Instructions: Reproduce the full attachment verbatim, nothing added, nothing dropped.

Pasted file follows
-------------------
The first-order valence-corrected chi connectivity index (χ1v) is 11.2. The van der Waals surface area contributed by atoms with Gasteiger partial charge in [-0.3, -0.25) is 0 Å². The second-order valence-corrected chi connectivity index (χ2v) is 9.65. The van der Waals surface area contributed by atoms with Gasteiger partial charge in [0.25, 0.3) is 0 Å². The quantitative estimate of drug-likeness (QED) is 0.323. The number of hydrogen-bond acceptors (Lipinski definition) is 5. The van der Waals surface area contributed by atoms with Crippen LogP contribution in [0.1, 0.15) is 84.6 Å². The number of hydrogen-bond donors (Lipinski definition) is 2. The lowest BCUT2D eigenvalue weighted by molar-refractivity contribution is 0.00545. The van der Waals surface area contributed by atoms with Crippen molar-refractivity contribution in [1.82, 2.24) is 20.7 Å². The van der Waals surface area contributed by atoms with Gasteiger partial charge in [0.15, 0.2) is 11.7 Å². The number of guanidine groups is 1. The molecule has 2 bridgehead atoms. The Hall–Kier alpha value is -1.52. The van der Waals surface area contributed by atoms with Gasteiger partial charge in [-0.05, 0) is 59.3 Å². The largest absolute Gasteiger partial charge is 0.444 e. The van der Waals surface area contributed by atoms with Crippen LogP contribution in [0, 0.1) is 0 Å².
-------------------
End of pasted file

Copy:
The first-order valence-corrected chi connectivity index (χ1v) is 11.2. The van der Waals surface area contributed by atoms with Gasteiger partial charge in [-0.3, -0.25) is 0 Å². The second-order valence-corrected chi connectivity index (χ2v) is 9.65. The van der Waals surface area contributed by atoms with Gasteiger partial charge in [0.25, 0.3) is 0 Å². The quantitative estimate of drug-likeness (QED) is 0.323. The number of hydrogen-bond acceptors (Lipinski definition) is 5. The van der Waals surface area contributed by atoms with Crippen LogP contribution in [0.1, 0.15) is 84.6 Å². The number of hydrogen-bond donors (Lipinski definition) is 2. The lowest BCUT2D eigenvalue weighted by molar-refractivity contribution is 0.00545. The van der Waals surface area contributed by atoms with Crippen molar-refractivity contribution in [1.82, 2.24) is 20.7 Å². The van der Waals surface area contributed by atoms with Gasteiger partial charge in [0.15, 0.2) is 11.7 Å². The number of guanidine groups is 1. The molecule has 2 bridgehead atoms. The Hall–Kier alpha value is -1.52. The van der Waals surface area contributed by atoms with Gasteiger partial charge in [-0.05, 0) is 59.3 Å². The largest absolute Gasteiger partial charge is 0.444 e. The van der Waals surface area contributed by atoms with Crippen LogP contribution in [0, 0.1) is 0 Å².